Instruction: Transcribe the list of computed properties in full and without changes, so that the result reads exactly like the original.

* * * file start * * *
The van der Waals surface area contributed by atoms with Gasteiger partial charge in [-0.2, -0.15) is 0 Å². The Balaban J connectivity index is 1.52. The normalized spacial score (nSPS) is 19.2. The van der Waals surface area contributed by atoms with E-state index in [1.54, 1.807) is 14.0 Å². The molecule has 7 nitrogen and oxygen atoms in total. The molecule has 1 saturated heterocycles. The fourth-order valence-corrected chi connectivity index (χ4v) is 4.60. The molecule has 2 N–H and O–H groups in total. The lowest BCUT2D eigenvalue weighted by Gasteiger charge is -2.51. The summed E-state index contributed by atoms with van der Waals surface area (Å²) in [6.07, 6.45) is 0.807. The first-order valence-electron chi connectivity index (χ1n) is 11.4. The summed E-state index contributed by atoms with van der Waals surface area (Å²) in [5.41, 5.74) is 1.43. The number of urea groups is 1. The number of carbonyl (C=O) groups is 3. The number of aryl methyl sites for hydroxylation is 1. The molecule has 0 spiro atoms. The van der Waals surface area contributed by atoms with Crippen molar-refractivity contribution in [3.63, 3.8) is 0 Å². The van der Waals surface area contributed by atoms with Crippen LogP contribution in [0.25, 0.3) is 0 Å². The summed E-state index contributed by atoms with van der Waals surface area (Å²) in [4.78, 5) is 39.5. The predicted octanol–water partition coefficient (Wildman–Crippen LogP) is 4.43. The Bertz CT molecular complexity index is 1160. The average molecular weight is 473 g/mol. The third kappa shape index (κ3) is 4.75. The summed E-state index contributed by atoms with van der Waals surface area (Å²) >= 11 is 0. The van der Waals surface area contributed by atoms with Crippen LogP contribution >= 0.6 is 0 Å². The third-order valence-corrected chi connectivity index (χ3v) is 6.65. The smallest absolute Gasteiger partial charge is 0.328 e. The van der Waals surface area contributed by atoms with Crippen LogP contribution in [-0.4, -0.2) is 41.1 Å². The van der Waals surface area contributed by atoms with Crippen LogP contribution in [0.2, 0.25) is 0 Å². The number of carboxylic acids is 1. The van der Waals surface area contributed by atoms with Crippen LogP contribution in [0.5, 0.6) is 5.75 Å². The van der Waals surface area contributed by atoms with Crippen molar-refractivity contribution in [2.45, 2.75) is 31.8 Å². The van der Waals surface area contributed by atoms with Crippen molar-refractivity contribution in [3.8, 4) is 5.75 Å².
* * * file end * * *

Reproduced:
The van der Waals surface area contributed by atoms with Gasteiger partial charge in [-0.2, -0.15) is 0 Å². The Balaban J connectivity index is 1.52. The normalized spacial score (nSPS) is 19.2. The van der Waals surface area contributed by atoms with E-state index in [1.54, 1.807) is 14.0 Å². The molecule has 7 nitrogen and oxygen atoms in total. The molecule has 1 saturated heterocycles. The fourth-order valence-corrected chi connectivity index (χ4v) is 4.60. The molecule has 2 N–H and O–H groups in total. The lowest BCUT2D eigenvalue weighted by Gasteiger charge is -2.51. The summed E-state index contributed by atoms with van der Waals surface area (Å²) in [6.07, 6.45) is 0.807. The first-order valence-electron chi connectivity index (χ1n) is 11.4. The summed E-state index contributed by atoms with van der Waals surface area (Å²) in [5.41, 5.74) is 1.43. The number of urea groups is 1. The number of carbonyl (C=O) groups is 3. The number of aryl methyl sites for hydroxylation is 1. The molecule has 0 spiro atoms. The van der Waals surface area contributed by atoms with Crippen molar-refractivity contribution in [3.63, 3.8) is 0 Å². The van der Waals surface area contributed by atoms with Crippen LogP contribution in [0.25, 0.3) is 0 Å². The summed E-state index contributed by atoms with van der Waals surface area (Å²) in [4.78, 5) is 39.5. The predicted octanol–water partition coefficient (Wildman–Crippen LogP) is 4.43. The Bertz CT molecular complexity index is 1160. The average molecular weight is 473 g/mol. The third kappa shape index (κ3) is 4.75. The summed E-state index contributed by atoms with van der Waals surface area (Å²) >= 11 is 0. The van der Waals surface area contributed by atoms with Crippen LogP contribution >= 0.6 is 0 Å². The third-order valence-corrected chi connectivity index (χ3v) is 6.65. The smallest absolute Gasteiger partial charge is 0.328 e. The van der Waals surface area contributed by atoms with Crippen LogP contribution in [-0.4, -0.2) is 41.1 Å². The van der Waals surface area contributed by atoms with Crippen LogP contribution in [0.2, 0.25) is 0 Å². The number of carboxylic acids is 1. The van der Waals surface area contributed by atoms with Crippen LogP contribution in [0.5, 0.6) is 5.75 Å². The van der Waals surface area contributed by atoms with Crippen molar-refractivity contribution in [2.45, 2.75) is 31.8 Å². The van der Waals surface area contributed by atoms with Crippen molar-refractivity contribution in [3.8, 4) is 5.75 Å².